A paper published in the journal Trends in Pharmacological Sciences states, “A long-standing literature linking endocannabinoids (ECBs) to stress, fear and anxiety has led to growing interest in developing novel anxiolytics targeting the ECB system”, adding, “Cannabis is one of the most widely used drugs in the world, with historical records dating use in Eastern cultures back millennia. Cannabis and its derivatives have profound effects on a wide variety of behavioural and neural functions, ranging from feeding and metabolism to pain and cognition. However, epidemiological studies have indicated, that the most common self-reported reason for using cannabis is rooted in its ability to reduce feelings of stress, tension, and anxiety.”

It is believed, that one of the roles of the endocannabinoid system is to naturally regulate feelings of anxiety through releasing endogenous chemicals similar to those found within the cannabis plant itself. There are many identified cannabinoids within the marijuana plant, however the most well known and noticeable for its psychoactive effects is THC. Interestingly, there is an endogenous molecule, namely anandamide, that is extremely chemically similar to THC.

Anandamide is associated with feelings of bliss, positivity and may be the basis for the classic feeling of a runner's high. Both anandamide and THC act on the same pathways in the brain and by doing so help to mitigate feelings of stress and anxiety. It is quite incredible to realise that THC, a molecule from an external plant, is able to create such profound effects within the body due to interacting with such a specific system based on essentially mimicking compounds that already exist within the body.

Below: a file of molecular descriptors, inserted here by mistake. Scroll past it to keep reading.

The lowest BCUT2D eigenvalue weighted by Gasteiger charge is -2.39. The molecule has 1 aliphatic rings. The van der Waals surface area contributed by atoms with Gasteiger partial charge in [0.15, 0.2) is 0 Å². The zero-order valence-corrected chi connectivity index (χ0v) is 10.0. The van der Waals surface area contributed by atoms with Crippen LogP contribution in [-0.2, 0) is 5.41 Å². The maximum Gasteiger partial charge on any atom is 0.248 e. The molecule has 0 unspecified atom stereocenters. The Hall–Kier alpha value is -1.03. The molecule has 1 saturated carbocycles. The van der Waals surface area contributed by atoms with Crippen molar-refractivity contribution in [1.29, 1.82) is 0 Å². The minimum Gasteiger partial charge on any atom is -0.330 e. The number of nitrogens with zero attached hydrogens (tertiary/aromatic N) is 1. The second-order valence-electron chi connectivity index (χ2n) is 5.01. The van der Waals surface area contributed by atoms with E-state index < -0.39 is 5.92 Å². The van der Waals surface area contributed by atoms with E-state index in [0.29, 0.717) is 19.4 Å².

Another paper, published in the journal Neuropsychopharmacology, took a look at the links between cannabis and stress. The authors state: “Repeated stress is on the the environmental factors that precipitates and exacerbates mental illnesses like depression and anxiety as well as cognitive impairments. We have previously shown, that cannabinoids can prevent the effects of acute stress on learning and memory. Here we aimed to find whether chronic cannabinoid treatment would alleviate the long-term effect of exposure to chronic restraint stress on memory and plasticity as well as on behavioural and neuroendocrine measure of anxiety and depression.”

This particular study concluded with positive and interesting results, with the authors explaining, “Our findings suggest, that cannabinoid receptor activation could represent a novel approach to the treatment of cognitive deficits, that accompany a variety of stress-related neuropsychiatric disorders”.